I'm not surprised by this figure, what with the mythology we as women grow up with, starting with Cinderella when we are 3 or 4 years old all the way up to "The Bachelor."
What did make me scratch my head were the statistics about taking his last name:
- 60% of women were very or somewhat willing to take his name
- 22% of women reported being "neither willing nor unwilling"
- 11% were "somewhat unwilling" to take his name
- 6.4% call themselves "very unwilling"
But then I read that the UCSC study was of 277 undergraduates, ages 17 to 26. That explains it. To me, at least.
Most of the women I work with are 28+ years old, with established careers and identities as single women. They've worked for many years building up their professional names and their individual identities. Unless you've always been that woman who knew without question that she'd take her husband's last name, then what to do about your last name is a challenge, whichever way you slice it.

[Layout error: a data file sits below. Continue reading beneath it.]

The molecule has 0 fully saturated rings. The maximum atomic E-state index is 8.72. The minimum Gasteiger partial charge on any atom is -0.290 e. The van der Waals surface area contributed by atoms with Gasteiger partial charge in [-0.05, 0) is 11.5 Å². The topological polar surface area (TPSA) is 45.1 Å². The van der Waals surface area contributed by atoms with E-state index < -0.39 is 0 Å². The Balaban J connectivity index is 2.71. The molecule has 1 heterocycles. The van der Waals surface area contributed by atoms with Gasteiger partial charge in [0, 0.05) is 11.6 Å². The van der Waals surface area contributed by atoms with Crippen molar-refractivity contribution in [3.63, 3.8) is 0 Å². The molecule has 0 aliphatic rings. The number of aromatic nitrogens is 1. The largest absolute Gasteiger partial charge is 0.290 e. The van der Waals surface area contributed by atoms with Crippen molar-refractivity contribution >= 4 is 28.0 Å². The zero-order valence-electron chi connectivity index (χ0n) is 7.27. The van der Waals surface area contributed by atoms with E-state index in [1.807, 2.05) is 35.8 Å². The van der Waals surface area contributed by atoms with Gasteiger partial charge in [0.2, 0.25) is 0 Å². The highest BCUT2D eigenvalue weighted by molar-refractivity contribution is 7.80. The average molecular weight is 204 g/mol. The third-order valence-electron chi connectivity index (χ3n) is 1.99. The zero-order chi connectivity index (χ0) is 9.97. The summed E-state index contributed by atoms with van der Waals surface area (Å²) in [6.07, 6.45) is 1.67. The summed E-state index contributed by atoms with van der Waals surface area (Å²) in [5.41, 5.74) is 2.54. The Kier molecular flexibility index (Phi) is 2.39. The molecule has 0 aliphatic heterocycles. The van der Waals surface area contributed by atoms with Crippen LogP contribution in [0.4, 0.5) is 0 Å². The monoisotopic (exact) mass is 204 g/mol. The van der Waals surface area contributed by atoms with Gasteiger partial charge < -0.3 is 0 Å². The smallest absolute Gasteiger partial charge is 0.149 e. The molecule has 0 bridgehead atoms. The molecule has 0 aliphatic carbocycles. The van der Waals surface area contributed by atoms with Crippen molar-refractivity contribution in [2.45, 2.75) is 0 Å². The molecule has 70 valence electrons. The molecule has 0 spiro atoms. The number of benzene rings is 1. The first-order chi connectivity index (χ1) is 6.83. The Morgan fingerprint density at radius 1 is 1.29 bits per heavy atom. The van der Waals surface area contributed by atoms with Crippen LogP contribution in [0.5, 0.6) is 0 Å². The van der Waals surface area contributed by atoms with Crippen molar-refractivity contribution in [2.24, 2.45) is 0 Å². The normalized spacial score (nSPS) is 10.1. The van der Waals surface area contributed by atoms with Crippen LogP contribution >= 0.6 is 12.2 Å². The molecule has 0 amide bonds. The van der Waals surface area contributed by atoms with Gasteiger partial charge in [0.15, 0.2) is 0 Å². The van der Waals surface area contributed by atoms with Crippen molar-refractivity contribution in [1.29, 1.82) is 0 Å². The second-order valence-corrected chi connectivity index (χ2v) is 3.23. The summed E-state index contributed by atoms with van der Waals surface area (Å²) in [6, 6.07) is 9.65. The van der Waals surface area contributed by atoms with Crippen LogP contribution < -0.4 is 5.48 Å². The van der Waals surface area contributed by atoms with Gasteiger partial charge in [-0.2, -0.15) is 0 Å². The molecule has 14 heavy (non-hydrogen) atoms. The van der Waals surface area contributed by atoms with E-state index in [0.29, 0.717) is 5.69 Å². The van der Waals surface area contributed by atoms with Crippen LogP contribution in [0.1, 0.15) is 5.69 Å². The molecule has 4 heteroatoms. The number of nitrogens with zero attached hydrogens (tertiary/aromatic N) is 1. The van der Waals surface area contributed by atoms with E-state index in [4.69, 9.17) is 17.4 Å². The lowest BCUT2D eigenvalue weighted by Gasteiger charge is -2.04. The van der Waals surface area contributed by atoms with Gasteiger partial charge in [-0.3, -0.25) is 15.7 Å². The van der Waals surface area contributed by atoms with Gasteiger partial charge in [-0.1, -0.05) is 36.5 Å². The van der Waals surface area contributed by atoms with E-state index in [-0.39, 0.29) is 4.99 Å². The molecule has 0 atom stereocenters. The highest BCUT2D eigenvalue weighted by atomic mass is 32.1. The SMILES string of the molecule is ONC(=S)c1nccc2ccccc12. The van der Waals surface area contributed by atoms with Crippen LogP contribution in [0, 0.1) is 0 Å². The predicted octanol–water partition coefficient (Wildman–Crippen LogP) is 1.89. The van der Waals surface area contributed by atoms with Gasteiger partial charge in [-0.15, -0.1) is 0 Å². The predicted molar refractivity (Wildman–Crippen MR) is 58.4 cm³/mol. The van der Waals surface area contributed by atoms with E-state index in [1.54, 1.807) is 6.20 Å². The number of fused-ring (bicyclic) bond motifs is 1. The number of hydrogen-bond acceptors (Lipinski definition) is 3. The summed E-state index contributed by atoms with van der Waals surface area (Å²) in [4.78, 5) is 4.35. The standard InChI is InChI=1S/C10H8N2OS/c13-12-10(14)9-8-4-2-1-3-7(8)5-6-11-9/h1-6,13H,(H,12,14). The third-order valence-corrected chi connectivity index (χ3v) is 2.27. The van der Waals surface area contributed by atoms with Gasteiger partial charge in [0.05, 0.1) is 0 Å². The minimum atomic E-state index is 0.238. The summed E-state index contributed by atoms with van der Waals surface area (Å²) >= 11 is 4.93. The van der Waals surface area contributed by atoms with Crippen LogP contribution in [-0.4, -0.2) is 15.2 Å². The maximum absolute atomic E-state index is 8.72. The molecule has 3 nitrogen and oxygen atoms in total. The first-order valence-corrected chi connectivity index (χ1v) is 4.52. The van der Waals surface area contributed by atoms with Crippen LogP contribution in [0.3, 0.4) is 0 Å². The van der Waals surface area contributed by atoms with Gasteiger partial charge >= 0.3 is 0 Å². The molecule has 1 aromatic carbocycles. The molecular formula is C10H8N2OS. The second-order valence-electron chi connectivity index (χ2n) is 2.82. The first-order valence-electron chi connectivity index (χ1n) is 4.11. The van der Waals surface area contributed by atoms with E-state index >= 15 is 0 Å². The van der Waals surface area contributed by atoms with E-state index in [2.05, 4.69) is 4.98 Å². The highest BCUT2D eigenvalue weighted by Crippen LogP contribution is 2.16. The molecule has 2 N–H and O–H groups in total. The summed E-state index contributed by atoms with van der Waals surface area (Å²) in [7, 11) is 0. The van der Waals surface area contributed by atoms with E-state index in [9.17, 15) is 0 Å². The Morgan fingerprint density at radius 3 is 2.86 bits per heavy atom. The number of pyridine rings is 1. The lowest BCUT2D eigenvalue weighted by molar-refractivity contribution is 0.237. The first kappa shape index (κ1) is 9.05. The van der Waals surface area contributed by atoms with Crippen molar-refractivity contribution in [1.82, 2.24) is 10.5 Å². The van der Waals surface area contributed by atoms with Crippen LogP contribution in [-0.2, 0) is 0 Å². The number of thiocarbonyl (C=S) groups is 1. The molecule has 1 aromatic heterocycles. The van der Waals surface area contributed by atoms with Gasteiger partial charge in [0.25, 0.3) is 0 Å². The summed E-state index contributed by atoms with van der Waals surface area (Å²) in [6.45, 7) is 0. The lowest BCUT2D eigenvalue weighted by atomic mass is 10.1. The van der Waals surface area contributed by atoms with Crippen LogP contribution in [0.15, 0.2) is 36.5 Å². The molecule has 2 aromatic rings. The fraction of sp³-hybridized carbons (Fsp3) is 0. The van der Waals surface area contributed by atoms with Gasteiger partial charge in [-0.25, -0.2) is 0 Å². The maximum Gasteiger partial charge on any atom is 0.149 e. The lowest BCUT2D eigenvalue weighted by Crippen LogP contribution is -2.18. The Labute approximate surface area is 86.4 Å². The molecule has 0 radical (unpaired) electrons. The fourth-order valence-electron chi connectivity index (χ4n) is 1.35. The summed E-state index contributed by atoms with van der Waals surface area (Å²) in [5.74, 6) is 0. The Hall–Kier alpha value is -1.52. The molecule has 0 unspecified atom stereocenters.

I threaded the name-change needle by hyphenating my 2 little last names. It works for me, and except at my children's elementary school, where there's always a kerfuffle about whether I should be called "Mrs. Moir-Smith" or "Mrs. Smith". For ease, I'm becoming "Mrs. Smith," because we are known as the Smith family. And I'm getting used to being Mrs. Smith (OK, sort of :) ), the same way I got used to being Allison Moir-Smith.
Where are you in the name-change game? Taking his? Keeping yours? Hyphenating? Creating a new one? So many good options out there! Share with us what you're thinking below.